Friday 8 May 2009

"I'm a trainer? But that's not in my job description. Is it?"

LEARNING AT WORKTraining know-how applied to laboratory science

Are you a trainer?
If you work in a science laboratory environment then you probably are. In most working environments it is normal practice for an experienced member of staff to show new and less experienced staff how to perform common work related tasks. This practice is very suited to a laboratory setting due to the large range of tasks that need to be learned by a new starter. These include learning about: the range of procedures to be followed; the ways of working; the operation and calibration of equipment and instrumentation; computer software applications used in the laboratory, etc. Sometimes this type of training is provided within a formal framework, where individuals are assigned to maintain and train others on a specific piece of equipment or analytical technique, but sometimes it is simply a case of “will you show John how to use the Karl Fischer?” An initial training session may be followed up with support for the learner as they gain competence in the task in question.

On-the-job training has clear advantages for the laboratory if it is well implemented; it is cost effective, flexible, and the learner is doing the job while they learn. It is also good for the learner; they are trained by someone with a good working knowledge of the task and implementation of the learning is usually possible immediately. But what about the trainer? Is training others a welcome and enjoyable responsibility, or an unenviable extra duty to try to fit into a busy work schedule? This depends on how the individual feels about being a trainer. Some people enjoy it more than others and some find the whole concept very daunting .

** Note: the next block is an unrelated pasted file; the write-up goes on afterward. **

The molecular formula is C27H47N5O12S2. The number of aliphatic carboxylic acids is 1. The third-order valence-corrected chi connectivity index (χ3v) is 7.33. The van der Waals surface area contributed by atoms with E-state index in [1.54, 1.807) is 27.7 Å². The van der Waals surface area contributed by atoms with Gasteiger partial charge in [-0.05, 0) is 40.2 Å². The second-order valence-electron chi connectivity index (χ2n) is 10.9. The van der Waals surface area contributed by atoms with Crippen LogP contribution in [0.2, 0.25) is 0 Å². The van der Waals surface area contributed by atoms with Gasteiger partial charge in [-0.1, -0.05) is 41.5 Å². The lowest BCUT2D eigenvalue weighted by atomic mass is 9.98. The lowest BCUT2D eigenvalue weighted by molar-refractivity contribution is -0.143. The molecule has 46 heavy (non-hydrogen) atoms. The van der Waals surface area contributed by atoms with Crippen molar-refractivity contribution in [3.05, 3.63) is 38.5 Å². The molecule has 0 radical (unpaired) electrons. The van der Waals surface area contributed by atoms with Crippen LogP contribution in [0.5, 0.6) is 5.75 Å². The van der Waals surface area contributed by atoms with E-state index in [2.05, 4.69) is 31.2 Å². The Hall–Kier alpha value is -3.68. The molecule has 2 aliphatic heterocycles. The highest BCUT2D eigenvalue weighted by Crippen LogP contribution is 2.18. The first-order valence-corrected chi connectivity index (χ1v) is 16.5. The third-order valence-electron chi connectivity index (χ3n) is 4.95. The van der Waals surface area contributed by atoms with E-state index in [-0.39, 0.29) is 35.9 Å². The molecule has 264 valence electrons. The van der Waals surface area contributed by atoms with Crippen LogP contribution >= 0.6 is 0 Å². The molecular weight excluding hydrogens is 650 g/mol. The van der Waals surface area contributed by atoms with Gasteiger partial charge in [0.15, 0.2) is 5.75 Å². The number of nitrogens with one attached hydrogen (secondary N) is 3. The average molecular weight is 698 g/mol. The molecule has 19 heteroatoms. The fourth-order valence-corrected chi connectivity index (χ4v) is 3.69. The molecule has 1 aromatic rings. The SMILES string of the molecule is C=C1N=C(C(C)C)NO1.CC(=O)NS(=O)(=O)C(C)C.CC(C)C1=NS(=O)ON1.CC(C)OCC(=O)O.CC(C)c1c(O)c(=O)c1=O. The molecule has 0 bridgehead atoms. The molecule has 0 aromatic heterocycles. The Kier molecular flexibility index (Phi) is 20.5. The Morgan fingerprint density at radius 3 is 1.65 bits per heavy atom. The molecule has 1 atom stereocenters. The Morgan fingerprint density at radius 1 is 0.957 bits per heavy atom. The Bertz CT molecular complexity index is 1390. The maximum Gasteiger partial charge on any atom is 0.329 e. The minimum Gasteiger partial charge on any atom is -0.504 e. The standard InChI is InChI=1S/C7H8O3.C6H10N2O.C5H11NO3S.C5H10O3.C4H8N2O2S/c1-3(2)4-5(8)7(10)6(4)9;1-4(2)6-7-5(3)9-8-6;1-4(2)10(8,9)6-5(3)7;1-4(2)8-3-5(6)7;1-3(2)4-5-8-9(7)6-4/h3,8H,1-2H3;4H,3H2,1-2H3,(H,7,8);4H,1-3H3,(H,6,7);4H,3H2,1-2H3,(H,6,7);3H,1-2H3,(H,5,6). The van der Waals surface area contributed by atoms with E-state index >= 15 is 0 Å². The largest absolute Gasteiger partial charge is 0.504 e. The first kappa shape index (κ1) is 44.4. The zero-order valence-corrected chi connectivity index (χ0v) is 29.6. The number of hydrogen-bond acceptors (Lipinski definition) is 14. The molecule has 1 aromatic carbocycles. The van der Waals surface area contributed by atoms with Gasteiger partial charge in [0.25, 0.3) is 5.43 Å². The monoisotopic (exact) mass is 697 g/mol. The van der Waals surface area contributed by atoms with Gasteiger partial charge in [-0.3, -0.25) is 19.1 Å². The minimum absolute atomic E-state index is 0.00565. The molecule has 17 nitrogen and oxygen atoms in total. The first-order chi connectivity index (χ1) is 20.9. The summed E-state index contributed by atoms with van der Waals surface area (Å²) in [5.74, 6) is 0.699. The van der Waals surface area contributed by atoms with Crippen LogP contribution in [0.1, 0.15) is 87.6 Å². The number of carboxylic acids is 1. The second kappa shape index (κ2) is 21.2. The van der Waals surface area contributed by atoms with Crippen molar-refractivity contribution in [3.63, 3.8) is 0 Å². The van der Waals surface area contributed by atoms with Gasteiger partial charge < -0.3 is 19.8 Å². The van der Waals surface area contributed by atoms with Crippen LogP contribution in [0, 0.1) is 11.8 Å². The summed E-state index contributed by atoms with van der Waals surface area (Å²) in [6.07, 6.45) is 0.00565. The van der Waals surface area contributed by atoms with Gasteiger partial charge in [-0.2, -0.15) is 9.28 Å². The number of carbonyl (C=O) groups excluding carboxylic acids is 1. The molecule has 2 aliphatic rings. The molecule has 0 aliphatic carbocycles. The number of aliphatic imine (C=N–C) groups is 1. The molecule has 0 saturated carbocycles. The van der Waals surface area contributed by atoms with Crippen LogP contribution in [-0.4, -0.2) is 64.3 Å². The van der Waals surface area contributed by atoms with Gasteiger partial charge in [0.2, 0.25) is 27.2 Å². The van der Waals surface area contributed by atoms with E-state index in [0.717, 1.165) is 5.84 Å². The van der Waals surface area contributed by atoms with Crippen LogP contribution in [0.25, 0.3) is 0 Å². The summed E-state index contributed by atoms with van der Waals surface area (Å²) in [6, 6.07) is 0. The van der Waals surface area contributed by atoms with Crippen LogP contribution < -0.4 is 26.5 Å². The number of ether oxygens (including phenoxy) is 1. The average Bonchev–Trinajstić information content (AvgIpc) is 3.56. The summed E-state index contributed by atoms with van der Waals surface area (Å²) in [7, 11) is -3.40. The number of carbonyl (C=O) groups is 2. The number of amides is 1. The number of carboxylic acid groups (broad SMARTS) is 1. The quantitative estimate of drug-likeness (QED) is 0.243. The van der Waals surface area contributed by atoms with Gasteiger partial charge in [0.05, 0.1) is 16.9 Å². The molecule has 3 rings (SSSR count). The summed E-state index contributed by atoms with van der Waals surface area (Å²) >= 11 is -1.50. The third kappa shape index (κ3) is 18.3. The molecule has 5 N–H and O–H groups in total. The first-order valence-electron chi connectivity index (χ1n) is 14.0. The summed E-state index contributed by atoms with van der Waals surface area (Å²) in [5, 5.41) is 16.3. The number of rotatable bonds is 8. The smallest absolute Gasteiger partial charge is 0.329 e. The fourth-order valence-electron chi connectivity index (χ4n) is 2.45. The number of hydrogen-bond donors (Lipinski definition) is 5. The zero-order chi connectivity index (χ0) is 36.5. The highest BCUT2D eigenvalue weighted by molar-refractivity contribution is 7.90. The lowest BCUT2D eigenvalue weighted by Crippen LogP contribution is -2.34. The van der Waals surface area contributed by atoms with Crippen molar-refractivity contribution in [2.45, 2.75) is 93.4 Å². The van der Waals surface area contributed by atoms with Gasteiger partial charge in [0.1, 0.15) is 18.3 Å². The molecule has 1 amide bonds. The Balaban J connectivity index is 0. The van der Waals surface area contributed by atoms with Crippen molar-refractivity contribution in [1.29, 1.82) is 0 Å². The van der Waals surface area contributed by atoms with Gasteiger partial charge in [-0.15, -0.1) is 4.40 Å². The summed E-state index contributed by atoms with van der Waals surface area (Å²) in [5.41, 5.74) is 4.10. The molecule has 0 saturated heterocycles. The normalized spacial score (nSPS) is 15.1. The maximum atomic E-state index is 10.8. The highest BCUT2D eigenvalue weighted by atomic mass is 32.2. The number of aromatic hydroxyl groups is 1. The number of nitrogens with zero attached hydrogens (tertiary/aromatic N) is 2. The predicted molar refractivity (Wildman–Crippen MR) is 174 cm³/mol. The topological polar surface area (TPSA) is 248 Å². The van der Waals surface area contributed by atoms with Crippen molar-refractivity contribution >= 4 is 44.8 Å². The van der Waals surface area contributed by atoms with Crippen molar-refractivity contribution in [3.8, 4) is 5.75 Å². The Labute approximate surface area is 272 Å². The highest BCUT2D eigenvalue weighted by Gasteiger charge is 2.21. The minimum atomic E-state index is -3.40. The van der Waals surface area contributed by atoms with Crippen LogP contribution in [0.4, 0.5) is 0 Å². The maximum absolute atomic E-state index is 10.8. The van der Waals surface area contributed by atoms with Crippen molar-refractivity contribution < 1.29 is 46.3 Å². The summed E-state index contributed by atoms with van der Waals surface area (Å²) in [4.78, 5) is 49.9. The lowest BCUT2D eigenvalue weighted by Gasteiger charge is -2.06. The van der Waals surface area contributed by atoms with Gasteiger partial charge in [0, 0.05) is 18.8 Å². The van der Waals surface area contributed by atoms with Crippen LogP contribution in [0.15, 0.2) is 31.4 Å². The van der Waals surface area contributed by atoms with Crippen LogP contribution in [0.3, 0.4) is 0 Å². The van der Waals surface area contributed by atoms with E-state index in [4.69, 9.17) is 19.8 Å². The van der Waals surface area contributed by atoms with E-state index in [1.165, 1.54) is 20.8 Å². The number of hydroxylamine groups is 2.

Acting as a trainer in the workplace has a number of benefits, the most important being that of improving your career prospects. The ability to train others is a valuable addition to your CV, particularly important in the current economic climate. Delivering training in a particular area hones your own skills and knowledge in that area since explaining it to others requires full understanding on your part. This maximises your assets and can lead to recognition of your expertise, an important consideration in promotion prospects. The interaction with the staff members that you train can increase your exposure in the workplace and thus enhance your reputation and standing. Additionally, the skills involved in training can be used in a managerial role. If these advantages do not appeal then there may be another incentive to get involved in training. It is likely that a responsibility for providing training is written into your job description, particularly if you have one of the fairly broad, generic job descriptions much favoured in recent years.

Of course the benefits listed above only apply when the training being delivered is successful and effective. One of the problems when using in-house staff as trainers is that the quality of the training can be variable and the individuals involved are not always given guidance on how to plan and deliver training. The purpose of this series of articles is to provide advice and tips on the best way to approach a training event. The word ‘event’ is used here to signify any training programme, large or small, which needs to be implemented in your laboratory.

The implementation of training is usually described using the training cycle shown below. There are four main stages:

1. Identify the learning needs
2. Design the training
3. Deliver the training
4. Evaluate the training

Next time we will look at each of these stages in more detail to give you an overview of what you need to do to implement your training event.

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